Robert Egger of D.C. Central Kitchen has reservations about replating. D.C. Central Kitchen, Inc. is a non-profit, tax-exempt organization that recovers unused food, prepares and delivers meals to social service agencies, and trains and employs homeless men and women for the food service industry. It’s a community kitchen that recycles over one ton of surplus food each day and turns it into 4,500 nutritious meals each day.
Egger is offended at the notion of replating, telling the Washington Post that a movement like replating could hurt the work that’s been done to develop a professional atmosphere about food donation.
Egger envisions a lawsuit from contaminated food that was part of replating. It might lead to restaurants refusing to give away food.
There’s also the issue of dignity.
The Washington Post interviewed a homeless man named Luke who, after being told about replating said, “I'm homeless. I'm not a dog."
Instead of littering all over town, let’s encourage more restaurants to donate to food pantries and homeless shelters. Take away the potential for litigation so more donations can be made.
Replating is unsanitary, risky, dangerous, unhealthy, undignified and gross, a typical do-gooder idea with good intentions that has too many flaws.
There are far better ways to help the homeless than to put garbage on top of garbage.
PREVIOUS CULINARY NO-NO’S
1) Ketchup on a brat
2) Green peppers on pizza
3) The dirty martini
4) Fruity brats
5) A Bloody Mary after dinner
6) Women “manning” the grill
7) Eating pizza at Festa Italiana, brats at German Fest, or tacos at Fiesta Mexicana. (Be adventurous. You can have those items anytime).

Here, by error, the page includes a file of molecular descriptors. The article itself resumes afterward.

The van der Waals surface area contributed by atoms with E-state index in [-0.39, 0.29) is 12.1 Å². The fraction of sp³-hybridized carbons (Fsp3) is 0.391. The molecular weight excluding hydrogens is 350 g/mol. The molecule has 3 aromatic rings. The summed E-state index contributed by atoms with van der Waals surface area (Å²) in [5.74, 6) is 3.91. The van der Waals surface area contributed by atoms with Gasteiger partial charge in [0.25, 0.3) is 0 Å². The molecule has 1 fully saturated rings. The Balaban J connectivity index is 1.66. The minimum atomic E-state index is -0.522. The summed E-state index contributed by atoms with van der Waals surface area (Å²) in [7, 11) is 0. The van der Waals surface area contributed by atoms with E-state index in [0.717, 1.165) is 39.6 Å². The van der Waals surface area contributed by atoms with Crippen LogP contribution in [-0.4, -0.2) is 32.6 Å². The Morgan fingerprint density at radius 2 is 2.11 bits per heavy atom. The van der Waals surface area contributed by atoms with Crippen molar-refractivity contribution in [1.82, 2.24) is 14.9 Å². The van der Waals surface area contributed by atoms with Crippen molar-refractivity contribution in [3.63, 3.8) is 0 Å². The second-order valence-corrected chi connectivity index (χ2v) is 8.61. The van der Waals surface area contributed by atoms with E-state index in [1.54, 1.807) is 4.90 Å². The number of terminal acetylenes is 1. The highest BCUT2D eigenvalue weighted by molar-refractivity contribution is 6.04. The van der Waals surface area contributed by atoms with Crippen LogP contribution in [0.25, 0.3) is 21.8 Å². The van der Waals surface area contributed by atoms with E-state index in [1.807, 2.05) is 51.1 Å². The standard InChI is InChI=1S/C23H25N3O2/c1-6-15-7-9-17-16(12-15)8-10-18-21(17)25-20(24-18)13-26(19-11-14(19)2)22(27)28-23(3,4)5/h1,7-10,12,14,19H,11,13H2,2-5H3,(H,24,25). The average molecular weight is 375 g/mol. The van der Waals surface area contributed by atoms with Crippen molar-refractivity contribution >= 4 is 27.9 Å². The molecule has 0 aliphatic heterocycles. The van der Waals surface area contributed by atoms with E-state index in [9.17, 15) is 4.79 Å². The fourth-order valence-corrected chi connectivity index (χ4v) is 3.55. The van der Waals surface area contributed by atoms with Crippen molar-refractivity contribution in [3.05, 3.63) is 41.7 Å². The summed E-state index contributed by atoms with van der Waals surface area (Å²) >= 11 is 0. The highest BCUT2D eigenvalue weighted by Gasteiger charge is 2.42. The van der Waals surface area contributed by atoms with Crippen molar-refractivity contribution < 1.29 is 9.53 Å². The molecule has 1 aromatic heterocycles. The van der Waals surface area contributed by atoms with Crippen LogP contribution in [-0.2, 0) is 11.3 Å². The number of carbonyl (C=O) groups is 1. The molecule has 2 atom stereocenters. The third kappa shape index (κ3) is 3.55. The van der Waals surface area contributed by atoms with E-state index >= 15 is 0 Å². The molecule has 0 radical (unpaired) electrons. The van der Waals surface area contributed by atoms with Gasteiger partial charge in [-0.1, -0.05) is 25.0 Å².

8) Eating a cream puff as though it was a hamburger.
9) Taking your own bottle of sauce when invited to a barbecue.
10) Touching the grill if you’re a guest at an outdoor barbecue.
11) Coaching the host on how to grill.
12) Some regional flavored ice cream…..like black licorice.
13) Taking the husks off before you grill corn on the cob
14) Being afraid to chill red wine
15) Pizza on the grill
16) When serving exotic or strange dishes to guests, do not tell them exactly what it is. Instead, use a more inviting term (caviar) rather than being blunt (fish eggs).
17) In late summer and early fall, this time of year, don’t buy zucchini. Somehow, someway, you will find zucchini or zucchini will find you.
18) Showing disrespect to your restaurant server.
19) Eating out on a Monday night.
20) Pumpkin beer.
21) Mail-order turkey.
22) Grilled cheese is just for kids.
23) Dining in the dark.
24) Ketchup on spaghetti
25) Sneaking healthy foods into treats to get your kids to eat it.
26) Do not throw away culinary gifts received in the mail because you don’t like them.
27) Do not feel guilty about eating Oreos. (Oreos are not to blame for out of control obesity).
28) Doing something so totally ridiculous that you are desperately forced to call the Butterball Turkey Hot-Line for assistance.
29) Don’t forget the sweet potato January-October.
30) Using resource guides from the 50’s, 60’s and 70’s on gracious living to plan holiday parties
31) Eating cranberries, the best of the super-foods, only during the holidays.
32) Egg nog that isn’t spiked.
33) Putting hot spices and other weird stuff in chocolate bars and hot cocoa.
34) Don’t disregard fruitcake.
35) Sparkling wine on New Year’s Eve ain’t champagne.
36) Ordering a Coors Light or any facsimile when at an outdoor open-air bar on a tropical beach.
37) Smoking bans in restaurants and bars in Wisconsin.
38) Goat burgers and healthy items at tailgate parties.
39) The restaurant of the future, with all kinds of cameras trained on you for....research.
40) The Budweiser Chelada